Vigilantes and volunteers

By SHARON BASCO  |  August 14, 2008

"If that means we have to break his fingers," another added, "then we break his fingers."
 
Activity Groups
Some city programs for self-defense and relations in the Cathedral and Castle preservation of property seem to be as effective in their own quiet way as the JDL. LEAA funds have allowed the Mayor's Safe Streets Committee to organize community activity groups in the D Street housing project in Southie, and in the Savmore section of Roxbury (bounded by Savin, Moreland, Blue Hill, and Warren Streets). The funds also help sponsor a neighborhood patrol that concerns itself mostly with community Square areas under the South End Neighborhood Action Program. Bumper stickers in Spanish and English are passed out in these neighborhoods — they read "Don't Buy Stolen Goods." To help people hang onto valuables or improve the chance of their return if stolen, the neighborhood workers engrave stereo sets, television sets and other valuables with the owner's social security number. Incidental aid through the LEAA provides funds for recreation equipment for South End kids and for scout posts and baseball teams to "keep the kids from getting bored enough to get in trouble," according to Jabzanka.

The most important factor in neighborhood self-defense against crime can't be bought with all the LEAA funds in the country. It's an attitude. It's the feeling that someone besides you cares when a thief breaks into your house, or cares if you are attacked on the street. It's the feeling of responsibility for the whole community that is apparently fostered in a place like the North End.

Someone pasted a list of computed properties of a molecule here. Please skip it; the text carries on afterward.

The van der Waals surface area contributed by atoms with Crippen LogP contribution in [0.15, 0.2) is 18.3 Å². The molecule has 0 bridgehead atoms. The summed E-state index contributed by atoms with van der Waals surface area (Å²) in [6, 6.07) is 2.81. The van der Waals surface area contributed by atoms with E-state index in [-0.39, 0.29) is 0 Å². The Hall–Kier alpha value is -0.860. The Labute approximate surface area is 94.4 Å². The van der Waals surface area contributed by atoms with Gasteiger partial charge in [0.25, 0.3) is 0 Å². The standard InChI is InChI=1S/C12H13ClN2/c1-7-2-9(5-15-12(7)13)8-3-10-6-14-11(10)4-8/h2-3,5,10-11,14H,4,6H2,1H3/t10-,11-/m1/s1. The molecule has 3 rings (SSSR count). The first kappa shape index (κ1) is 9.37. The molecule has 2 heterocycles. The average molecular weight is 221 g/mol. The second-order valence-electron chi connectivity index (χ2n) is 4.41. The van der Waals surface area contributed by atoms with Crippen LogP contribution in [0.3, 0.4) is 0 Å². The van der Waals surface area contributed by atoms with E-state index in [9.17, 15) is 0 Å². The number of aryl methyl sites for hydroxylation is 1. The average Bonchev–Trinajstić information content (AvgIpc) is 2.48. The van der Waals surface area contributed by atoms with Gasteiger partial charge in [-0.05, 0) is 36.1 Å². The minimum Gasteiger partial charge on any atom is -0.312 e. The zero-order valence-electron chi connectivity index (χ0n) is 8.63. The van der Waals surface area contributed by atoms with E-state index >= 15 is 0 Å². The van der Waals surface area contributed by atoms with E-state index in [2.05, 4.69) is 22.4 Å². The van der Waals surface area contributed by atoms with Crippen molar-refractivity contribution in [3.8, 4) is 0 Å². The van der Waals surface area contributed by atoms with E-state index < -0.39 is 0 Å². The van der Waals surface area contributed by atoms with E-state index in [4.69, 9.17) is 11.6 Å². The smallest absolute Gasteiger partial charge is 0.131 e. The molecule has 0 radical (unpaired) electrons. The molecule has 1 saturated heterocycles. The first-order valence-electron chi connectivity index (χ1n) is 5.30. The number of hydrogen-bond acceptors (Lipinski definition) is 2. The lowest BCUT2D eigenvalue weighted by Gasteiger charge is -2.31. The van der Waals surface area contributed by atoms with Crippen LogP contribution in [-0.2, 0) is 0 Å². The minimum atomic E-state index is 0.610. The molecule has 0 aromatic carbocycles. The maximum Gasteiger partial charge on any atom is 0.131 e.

Charles Falco sat in his office at Little City Hall, talking about the crime problem, speaking in low tones that made it hard to understand much of what he was saying without leaning across the desk. There was lots of commotion in outer offices, mostly in Italian. A little girl with dark curly hair pulled her tiny brother right into the manager's office, past all the desks and the shouting in the room, came around the corner smiling at Falco and said, "Charley, where's the bathroom?"

He grinned a wide, wide grin, told her where it was, and said, "Don't you see what it takes? I'm Charley to that kid and whoever else wants to talk to me. They don't have to feel like they can't talk. They don't have to feel like they won't be heard or they have nothing to say. They're not afraid ... they're learning that they're part of a community from little ones up. You start them that way, and they have a good chance of turning out the kind of people who will look out for their community family. Then you don't need to worry. They're going to take care of you when you're an old guy on the street."

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